A casual observer with no particular ax to grind, but one who cares about the country’s stewardship, would probably think the president-elect of the United States would have better ways of spending his time than tweeting nasty, personal attacks against political opponents who are backing vote recounts in battleground states that he narrowly won.
Apparently, Donald Trump, preoccupied with himself, has too much time on his hands. The vote-recount effort has got him in a royal snit.
Trump has gone so far as to call the Green Party bid for an election recount in Wisconsin a “scam” and an effort to “fill up their coffers.” Not satisfied with that swipe, Trump tweeted that Hillary Clinton’s popular-vote victory was aided by fraud. “In addition to winning the Electoral College in a landslide,” he tweeted, “ I won the popular vote if you deduct the millions of people who voted illegally.” It’s a claim, by the way, that objective analysts totally debunk.
Trump’s latest whining tweet about the recount effort: “Serious voter fraud in Virginia, New Hampshire and California — so why isn’t the media reporting on this? Serious bias — big problem!”
What an unseemly reach for vindication. A vote recount ought to be regarded as a mild distraction, if that, especially by a president-elect preparing to step into the world’s most difficult job in a matter of weeks.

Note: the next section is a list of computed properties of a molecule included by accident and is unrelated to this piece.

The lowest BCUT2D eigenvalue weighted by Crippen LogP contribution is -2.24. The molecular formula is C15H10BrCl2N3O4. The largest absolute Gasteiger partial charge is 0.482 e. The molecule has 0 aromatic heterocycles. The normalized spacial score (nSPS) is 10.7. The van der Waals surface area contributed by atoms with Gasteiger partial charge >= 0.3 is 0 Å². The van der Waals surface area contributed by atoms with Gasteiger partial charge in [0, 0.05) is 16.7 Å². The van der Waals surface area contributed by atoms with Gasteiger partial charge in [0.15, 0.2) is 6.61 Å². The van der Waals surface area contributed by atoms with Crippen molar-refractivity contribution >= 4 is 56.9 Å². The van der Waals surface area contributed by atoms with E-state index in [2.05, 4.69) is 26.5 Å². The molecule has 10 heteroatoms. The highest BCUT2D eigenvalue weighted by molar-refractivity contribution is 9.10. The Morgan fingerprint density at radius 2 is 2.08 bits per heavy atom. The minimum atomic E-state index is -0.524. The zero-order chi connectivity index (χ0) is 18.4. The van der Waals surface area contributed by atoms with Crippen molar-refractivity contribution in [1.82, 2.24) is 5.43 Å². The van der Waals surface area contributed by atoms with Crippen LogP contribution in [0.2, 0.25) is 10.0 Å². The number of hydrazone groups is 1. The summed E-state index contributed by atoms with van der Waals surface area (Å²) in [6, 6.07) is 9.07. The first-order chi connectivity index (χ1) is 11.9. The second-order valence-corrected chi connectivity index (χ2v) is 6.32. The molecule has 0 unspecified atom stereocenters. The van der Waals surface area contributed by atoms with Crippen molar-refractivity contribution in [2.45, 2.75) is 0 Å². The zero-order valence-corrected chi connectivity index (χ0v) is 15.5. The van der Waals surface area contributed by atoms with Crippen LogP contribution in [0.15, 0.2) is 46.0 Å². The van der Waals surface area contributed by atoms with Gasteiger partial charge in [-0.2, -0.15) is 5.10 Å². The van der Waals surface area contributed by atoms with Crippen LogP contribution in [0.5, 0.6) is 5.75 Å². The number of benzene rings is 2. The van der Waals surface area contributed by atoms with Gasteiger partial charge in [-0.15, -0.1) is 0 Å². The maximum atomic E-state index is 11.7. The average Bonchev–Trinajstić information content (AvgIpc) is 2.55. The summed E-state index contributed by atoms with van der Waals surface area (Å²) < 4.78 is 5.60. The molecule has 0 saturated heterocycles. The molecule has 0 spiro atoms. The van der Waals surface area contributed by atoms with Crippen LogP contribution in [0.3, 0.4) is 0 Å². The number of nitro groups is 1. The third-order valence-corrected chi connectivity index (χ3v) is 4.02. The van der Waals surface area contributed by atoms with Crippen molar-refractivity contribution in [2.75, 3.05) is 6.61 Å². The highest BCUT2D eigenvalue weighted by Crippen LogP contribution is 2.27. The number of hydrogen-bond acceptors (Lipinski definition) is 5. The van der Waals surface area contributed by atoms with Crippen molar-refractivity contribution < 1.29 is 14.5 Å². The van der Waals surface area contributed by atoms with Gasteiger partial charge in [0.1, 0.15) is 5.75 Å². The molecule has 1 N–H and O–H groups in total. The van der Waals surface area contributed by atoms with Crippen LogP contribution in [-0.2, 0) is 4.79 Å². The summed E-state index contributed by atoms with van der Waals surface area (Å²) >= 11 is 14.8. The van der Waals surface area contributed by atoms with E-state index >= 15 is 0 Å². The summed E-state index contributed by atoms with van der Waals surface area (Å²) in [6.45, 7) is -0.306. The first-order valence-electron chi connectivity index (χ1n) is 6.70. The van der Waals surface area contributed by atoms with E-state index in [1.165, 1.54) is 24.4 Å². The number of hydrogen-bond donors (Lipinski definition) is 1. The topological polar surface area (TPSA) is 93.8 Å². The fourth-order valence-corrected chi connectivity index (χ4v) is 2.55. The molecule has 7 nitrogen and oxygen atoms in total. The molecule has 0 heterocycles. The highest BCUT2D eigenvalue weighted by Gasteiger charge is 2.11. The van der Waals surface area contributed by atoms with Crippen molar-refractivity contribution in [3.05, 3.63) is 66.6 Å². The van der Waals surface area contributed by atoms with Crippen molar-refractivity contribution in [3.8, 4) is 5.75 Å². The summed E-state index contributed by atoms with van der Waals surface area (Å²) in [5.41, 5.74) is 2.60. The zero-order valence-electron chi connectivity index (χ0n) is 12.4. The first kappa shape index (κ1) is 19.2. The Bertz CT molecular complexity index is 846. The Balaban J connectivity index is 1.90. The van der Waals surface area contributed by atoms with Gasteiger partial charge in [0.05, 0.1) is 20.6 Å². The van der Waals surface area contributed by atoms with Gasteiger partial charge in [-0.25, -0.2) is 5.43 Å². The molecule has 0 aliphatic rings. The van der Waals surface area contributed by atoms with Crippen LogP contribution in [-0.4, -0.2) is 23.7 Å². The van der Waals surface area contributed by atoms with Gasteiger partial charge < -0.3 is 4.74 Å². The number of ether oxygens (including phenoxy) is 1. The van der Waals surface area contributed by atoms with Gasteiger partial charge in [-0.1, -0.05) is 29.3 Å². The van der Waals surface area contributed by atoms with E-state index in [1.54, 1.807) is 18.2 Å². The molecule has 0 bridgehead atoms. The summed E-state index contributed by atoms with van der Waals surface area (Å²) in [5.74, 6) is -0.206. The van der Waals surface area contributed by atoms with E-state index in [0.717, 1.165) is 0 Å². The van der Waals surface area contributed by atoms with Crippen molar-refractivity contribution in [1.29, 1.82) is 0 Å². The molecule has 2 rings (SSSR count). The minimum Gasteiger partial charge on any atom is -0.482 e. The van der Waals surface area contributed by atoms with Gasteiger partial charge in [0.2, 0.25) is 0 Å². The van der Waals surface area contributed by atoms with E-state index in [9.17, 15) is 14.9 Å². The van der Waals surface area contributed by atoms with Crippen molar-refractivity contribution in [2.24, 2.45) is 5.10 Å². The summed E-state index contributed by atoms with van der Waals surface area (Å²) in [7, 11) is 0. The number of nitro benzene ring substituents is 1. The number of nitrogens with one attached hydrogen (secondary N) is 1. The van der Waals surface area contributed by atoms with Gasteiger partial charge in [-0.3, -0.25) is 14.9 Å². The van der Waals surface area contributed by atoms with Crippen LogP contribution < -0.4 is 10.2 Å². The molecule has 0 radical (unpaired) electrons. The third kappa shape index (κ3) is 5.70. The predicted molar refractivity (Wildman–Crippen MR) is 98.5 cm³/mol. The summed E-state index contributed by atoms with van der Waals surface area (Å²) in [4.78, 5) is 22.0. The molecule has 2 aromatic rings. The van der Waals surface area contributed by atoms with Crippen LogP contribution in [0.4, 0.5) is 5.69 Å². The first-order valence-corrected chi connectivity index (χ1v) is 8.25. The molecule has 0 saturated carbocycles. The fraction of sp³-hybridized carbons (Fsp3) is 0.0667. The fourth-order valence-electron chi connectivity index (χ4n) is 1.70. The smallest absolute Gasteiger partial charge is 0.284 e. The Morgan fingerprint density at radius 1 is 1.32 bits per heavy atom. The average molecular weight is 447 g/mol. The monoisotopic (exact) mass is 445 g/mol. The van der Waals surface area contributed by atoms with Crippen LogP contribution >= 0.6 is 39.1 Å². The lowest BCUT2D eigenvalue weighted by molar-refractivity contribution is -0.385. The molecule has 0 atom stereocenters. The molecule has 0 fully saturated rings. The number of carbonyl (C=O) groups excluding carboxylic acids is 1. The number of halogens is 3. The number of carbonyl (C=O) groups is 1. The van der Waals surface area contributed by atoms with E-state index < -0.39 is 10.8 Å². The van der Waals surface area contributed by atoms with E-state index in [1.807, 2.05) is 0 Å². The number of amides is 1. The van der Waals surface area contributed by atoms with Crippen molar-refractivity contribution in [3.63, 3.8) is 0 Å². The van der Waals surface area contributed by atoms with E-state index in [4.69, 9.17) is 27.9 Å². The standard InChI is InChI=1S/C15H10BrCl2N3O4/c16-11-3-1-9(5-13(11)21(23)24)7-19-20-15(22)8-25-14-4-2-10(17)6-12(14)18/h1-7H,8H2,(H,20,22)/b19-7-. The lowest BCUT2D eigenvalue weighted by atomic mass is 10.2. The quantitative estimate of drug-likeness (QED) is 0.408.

Where is Donald Trump’s mind? At what level does he operate when left to his own devices? What does America have on its hands?
These are not trivial questions.
The Donald Trump on display during the primaries, general election and now presidential transition is a disturbing figure. Sure, give the billionaire props for his business acumen and his successful way with deals. He’s a proven mass communicator and is in far better tune with his audience than his detractors ever imagined.
But there is this side of him — the Donald Trump who, when he feels insulted, depreciated or even opposed, succumbs to a need to go all out after the source — that is a disturbing feature.
It’s clear that Trump isn’t satisfied with winning. He craves adulation. He wants more than a victory. He needs to vanquish, to bring to heel, to feed his fantasy that he is the conqueror.
Hence, his summons to TV executives and anchors to Trump Tower for a post-election dressing down. (Nothing less than their total subjugation will do.) Hence, his outrage at the thought of a vote recount and his attack on Clinton, who had graciously conceded defeat (she should be grateful he’s not sending her to jail). Hence, his jugular assaults on his GOP primary opponents even as they went down in defeat. He wanted them completely subdued.
All of which expose Trump’s “hamartia” (Aristotle’s word for the fatal flaw that lead’s to a hero’s downfall) — his insufferable grandiosity, coupled with his desire to triumph over and bring to submission all whom he encounters.
He will soon learn that while he defeated Republican senators Marco Rubio, Ted Cruz and Rand Paul, he did not bring them under his domination.
Likewise, his victory won him the White House. It did not give him control of Congress or either side of the aisle. That reality awaits him.
Which brings us back to how Trump is spending his time. His single-minded focus on himself and his self-esteem — as illustrated in his smack-down of the Green Party and the defeated Clinton campaign — may ultimately cost him and his presidency.
In this day and age, a narcissistic personality disorder and the grave responsibilities of the Oval Office could be a toxic mix.
Where is Donald Trump’s mind?